Ideas from books, articles & podcasts.
The key to doing anything well is doing it often and speech is no exception. When you’re nervous about a difficult conversation, such as making the case to your boss for a raise, or a scheduled talk in front of an audience, practice what you’ll say beforehand. Public-speaking expert Dale Carnegie...
People ask questions when they’re missing information or want approval for an idea or decision. While there’s nothing inherently wrong with either of those situations, both can make you sound vulnerable. To project your ideas with confidence, don’t let your voice creep upward at the end of a sent...
Carmine Gallo, author of Talk Like TED, claims 190 words per minute is the ideal rate of speech for public speaking. At this speed, your audience will feel less like you’re talking at them and more like you’re having a conversation over lunch. If you speak too slowly you r...
The body language that accompanies your message is just as important as the words coming out of your mouth. Audiences perceive speakers to have more positive traits such as warmth and energy when they use a variety of gestures, according to Carol Kinsey Gorman, Ph.D., an executive coach and consu...
Do you ever begin your sentences with, “This is just my opinion,” “Sorry,” “I’m still working on this,” “Well,” “I mean,” or any number of other negative or useless prefaces. Most people do as a matter of habit or nervousness, but caveats and fillers can damage the confident tone you’re trying to...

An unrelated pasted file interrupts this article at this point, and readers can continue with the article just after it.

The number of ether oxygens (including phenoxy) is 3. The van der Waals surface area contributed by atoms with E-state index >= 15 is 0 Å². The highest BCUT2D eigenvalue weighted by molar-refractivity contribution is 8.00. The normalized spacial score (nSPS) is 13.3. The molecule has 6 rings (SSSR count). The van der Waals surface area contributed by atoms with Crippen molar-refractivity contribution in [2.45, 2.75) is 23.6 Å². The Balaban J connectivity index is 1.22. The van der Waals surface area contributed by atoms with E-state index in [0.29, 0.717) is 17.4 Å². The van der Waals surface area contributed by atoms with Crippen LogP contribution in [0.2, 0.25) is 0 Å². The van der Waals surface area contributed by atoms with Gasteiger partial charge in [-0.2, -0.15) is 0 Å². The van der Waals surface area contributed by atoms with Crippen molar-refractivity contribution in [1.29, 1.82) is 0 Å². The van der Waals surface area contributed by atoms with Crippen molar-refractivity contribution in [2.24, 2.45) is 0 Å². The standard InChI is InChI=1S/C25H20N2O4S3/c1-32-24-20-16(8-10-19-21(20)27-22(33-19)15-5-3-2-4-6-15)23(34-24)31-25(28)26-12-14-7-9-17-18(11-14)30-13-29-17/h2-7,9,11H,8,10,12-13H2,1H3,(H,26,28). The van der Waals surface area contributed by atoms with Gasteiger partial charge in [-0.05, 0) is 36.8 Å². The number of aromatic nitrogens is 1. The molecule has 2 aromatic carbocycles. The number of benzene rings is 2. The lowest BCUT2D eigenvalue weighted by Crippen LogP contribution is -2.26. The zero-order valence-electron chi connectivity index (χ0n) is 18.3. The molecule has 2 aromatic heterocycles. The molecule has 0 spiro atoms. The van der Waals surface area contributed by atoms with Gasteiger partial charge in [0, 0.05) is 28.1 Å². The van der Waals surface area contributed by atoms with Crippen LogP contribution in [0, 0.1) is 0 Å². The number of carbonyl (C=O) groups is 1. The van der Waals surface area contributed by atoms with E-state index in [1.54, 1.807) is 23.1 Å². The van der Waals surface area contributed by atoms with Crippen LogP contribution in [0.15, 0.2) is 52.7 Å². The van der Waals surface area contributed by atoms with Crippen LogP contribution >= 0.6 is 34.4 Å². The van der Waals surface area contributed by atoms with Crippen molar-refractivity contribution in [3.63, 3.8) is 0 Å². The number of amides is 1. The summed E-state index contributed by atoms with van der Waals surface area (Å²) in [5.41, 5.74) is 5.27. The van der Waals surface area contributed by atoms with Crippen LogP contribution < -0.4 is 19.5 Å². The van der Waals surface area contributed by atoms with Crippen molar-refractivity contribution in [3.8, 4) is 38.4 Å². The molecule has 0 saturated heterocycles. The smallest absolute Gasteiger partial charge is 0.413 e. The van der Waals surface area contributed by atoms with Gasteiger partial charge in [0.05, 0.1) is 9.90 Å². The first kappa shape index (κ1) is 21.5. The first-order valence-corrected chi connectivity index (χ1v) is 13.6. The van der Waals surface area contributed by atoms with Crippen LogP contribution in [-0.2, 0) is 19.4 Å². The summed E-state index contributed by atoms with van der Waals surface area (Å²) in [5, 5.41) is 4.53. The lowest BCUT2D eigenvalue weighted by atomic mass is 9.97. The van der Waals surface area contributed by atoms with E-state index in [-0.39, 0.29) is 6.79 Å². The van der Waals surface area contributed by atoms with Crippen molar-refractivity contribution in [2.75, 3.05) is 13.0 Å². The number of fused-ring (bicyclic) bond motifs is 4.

Professional singers have favorite pre-show beverages to soothe and prepare their vocal cords. And while you may not need to hit any octaves during your next conference call, hydration is equally important for speakers. Studies show the positive effects of hydration on vocal chords; basically, i...
Have you heard the adage that smiles are contagious? Christine Clapp, a public-speaking expert at George Washington University, explains the benefits of smiling on both the speaker and audience
What’s your biggest public speaking fear? For many people, it’s silence. They worry about forgetting an important idea or losing their train of thought midway through a sentence. Speakers who try to engage their audiences with questions worry that no one will respond. But silence isn’t your enemy...
Holding your head high and rolling your shoulders back won’t just make you look confident; it will improve the sound of your voice as well. Good posture enables you to breathe deeply in and out through your abdomen, which is how actors and other public speakers project their voices to resonate cl...
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